Historic Huguenot Street Welcomes New Executive Director, Liselle LaFrance
NEW PALTZ, NY (December 1, 2017) – Historic Huguenot Street (HHS) is pleased to announce the hiring of its new Executive Director, Liselle LaFrance.
Ms. LaFrance is an award-winning museum professional and has served as the Director of Historic Cherry Hill in Albany for 26 years. In this role, she oversaw development of a long-range interpretive plan, including an award-winning tour, “The Rankins of Cherry Hill: Struggling with the Loss of Their World,” featured in the June 2003 issue of the Journal of American History. Historic Cherry Hill was also the recipient of a 2009 “Outstanding Commitment to the Preservation and Care of Collections” award from the American Institute for Conservation of Historic and Artistic Works (AIC) and Heritage Preservation, and a 2014 Stewardship Award from the Historic Albany Foundation, and LaFrance received an individual 2014 Award of Merit from the Museum Association of New York (MANY).
Under Ms. LaFrance’s leadership, Historic Cherry Hill was named the “Best Historic Site in the Hudson Valley” by Hudson Valley Magazine in 2000. In response to structural risks discovered in 2003, the organization constructed the Edward Frisbee Center for Collections & Research, which now holds the museum’s full collection: over 20,000 objects, 30,000 manuscripts, 7,500 textiles, 5,000 books, and 3,000 photographs.
In addition to her work at Historic Cherry Hill, Ms. LaFrance is a noted museum expert, serving as a member of the Visiting Committee for the American Alliance of Museums’ (AAM) Accreditation Program, as well as an AAM Museum Assessment Program Reviewer. In 2012, she founded Partners for Albany Stories (PASt), a collaboration of 11 historic entities developing a city-wide interpretive plan.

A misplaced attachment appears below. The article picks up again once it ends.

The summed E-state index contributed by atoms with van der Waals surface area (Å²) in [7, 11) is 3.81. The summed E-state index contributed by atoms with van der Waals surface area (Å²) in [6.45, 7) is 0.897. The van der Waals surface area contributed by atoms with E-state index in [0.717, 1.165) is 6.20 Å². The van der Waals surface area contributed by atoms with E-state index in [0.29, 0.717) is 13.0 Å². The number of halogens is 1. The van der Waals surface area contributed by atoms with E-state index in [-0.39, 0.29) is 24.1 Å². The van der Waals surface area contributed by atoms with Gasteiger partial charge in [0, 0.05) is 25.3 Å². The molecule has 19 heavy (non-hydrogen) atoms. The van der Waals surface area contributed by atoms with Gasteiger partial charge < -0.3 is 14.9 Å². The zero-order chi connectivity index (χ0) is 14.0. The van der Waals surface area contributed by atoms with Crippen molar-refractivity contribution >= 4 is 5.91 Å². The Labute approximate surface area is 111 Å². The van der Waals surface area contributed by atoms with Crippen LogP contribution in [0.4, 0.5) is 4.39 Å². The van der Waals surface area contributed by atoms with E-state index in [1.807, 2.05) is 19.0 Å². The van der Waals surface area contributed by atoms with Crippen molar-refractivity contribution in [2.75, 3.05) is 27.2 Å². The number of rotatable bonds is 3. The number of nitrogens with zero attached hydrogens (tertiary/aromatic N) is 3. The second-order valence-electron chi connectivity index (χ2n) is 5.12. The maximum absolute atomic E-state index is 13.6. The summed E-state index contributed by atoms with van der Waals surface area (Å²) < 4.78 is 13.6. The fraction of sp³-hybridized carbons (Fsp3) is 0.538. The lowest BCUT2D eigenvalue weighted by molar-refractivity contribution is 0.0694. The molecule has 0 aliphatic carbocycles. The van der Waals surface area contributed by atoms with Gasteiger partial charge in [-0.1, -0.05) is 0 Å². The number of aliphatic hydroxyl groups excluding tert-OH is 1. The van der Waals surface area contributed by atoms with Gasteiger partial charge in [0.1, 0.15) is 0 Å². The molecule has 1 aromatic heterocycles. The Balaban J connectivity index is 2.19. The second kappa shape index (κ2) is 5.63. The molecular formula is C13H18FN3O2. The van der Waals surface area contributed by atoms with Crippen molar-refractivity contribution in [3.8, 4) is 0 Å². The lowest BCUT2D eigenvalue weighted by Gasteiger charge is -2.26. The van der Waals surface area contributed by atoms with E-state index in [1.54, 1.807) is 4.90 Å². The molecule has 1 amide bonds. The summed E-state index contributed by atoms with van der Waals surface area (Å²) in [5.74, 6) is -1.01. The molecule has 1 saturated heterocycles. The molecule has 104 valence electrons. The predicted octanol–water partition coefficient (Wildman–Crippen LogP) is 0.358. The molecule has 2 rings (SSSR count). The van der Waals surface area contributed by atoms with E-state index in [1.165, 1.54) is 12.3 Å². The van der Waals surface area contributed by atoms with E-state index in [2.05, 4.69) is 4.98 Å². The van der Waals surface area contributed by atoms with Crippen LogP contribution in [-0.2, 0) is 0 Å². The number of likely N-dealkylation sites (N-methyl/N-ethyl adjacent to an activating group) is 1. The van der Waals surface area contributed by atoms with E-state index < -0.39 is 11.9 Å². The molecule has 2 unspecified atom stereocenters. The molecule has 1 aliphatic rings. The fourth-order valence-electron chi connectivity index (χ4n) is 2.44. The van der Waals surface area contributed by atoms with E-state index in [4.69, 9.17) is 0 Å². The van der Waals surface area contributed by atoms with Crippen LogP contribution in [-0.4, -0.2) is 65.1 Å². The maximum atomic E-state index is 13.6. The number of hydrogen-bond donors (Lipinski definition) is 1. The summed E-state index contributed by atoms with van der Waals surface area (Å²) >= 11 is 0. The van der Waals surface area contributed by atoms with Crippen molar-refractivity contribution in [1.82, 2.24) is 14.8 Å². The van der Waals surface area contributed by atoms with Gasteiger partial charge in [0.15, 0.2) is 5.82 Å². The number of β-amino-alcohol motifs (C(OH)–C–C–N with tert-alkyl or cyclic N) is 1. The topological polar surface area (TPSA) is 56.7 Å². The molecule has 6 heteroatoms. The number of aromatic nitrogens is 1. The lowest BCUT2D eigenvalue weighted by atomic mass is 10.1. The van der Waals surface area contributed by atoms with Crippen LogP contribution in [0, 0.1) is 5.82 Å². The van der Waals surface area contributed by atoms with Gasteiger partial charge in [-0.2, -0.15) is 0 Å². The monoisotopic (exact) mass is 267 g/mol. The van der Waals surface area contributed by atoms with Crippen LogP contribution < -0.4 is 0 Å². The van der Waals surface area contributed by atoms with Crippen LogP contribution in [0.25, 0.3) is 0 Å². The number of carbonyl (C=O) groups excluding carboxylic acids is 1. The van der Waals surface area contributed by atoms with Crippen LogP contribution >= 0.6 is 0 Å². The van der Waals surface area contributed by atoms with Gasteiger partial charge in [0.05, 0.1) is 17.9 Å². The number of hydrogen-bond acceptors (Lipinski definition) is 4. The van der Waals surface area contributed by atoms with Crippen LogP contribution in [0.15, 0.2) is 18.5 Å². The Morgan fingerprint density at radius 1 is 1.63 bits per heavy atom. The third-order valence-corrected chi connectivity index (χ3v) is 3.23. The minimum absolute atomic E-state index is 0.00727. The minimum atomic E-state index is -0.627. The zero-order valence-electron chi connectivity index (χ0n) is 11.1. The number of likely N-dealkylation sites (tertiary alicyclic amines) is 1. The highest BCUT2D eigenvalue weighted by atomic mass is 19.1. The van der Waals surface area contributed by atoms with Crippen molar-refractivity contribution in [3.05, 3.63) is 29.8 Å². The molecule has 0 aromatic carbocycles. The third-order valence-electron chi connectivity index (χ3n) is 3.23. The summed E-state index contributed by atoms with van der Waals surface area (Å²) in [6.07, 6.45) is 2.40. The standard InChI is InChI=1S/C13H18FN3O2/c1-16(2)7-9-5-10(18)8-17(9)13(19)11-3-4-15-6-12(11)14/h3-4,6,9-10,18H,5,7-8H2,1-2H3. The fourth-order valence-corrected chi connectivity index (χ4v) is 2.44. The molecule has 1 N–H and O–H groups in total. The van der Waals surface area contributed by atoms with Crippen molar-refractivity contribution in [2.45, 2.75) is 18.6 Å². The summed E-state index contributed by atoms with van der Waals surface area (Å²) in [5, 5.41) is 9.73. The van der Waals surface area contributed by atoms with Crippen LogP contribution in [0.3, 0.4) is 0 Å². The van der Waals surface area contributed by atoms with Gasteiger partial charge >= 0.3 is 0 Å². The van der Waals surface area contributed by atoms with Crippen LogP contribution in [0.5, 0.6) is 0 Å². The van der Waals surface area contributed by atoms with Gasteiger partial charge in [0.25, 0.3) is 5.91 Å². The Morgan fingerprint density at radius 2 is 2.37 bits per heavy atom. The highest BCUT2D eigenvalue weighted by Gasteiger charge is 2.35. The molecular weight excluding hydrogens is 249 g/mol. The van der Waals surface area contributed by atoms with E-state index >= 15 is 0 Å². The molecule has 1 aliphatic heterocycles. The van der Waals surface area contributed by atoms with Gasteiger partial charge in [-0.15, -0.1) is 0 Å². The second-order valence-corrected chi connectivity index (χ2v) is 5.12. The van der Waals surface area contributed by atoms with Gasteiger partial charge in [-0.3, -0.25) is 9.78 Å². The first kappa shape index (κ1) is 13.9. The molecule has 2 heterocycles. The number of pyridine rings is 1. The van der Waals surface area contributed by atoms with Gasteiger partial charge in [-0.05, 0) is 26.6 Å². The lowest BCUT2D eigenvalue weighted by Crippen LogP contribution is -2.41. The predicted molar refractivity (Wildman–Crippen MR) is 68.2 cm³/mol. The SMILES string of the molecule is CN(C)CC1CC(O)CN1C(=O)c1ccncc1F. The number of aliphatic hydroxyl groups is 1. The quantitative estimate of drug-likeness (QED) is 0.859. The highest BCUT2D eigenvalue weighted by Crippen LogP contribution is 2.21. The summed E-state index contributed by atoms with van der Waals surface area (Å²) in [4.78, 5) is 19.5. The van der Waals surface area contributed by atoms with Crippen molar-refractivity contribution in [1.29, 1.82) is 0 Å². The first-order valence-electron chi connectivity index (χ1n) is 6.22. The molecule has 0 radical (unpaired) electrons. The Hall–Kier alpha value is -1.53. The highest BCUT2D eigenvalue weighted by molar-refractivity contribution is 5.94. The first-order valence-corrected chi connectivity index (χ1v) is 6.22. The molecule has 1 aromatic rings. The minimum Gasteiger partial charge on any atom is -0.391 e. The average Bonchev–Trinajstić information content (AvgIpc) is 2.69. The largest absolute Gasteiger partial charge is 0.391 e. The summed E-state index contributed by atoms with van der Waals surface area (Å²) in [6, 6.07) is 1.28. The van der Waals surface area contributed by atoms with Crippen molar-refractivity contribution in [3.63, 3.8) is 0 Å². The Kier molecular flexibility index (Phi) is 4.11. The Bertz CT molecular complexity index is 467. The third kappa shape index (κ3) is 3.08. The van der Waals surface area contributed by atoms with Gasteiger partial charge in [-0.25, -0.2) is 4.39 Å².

Ms. LaFrance holds a BA in American Studies from St. Michael’s College in Winooski, Vermont. She is a former Board member of the Albany County Convention & Visitors Bureau, and the Upstate History Alliance, and has served as a grant reviewer for the New York State Council on the Arts, National Endowment for the Humanities, and the New Jersey Historical Commission. She previously worked for the Federation of Historical Services in Troy, NY, and the Berkshire County Historical Society/Arrowhead in Pittsfield, MA.
“I am honored to join the professional team at HHS,” said Ms. LaFrance. “I have treasured my 26-year tenure at Historic Cherry Hill, and I see parallels to the opportunities that now lie before Historic Huguenot Street. I am impressed with the organization’s progress, which will provide a great platform for growth with expanded funding and greater recognition and appreciation of this national treasure.”
“Historic Huguenot Street is excited to have found a proven leader in Liselle LaFrance,” said Mary Etta Schneider, Board Chair. “Our Search Committee, Board of Trustees, and staff members were equally impressed by her outstanding credentials, her track record of success, and her ambitious work ethic. We are thrilled to begin working with Liselle to develop long-term strategic and site plans that will provide the framework for our programming, publications, and exhibitions in the years ahead – based on appropriate standards of scholarship and offered to as broad a segment of the public as possible.”
About Historic Huguenot Street
A National Historic Landmark District, Historic Huguenot Street is a 501(c)3 non-profit that encompasses 30 buildings across 10 acres comprising the heart of the original 1678 New Paltz settlement, including seven stone houses dating to the early eighteenth century. Historic Huguenot Street was founded in 1894 as the Huguenot Patriotic, Historical, and Monumental Society to preserve the nationally acclaimed collection of stone houses. Since then, Historic Huguenot Street has grown into an innovative museum, chartered as an educational corporation by the University of the State of New York Department of Education, that is dedicated to protecting our historic buildings, preserving an important collection of artifacts and manuscripts, and promoting the stories of the Huguenot Street families from the seventeenth century to today.
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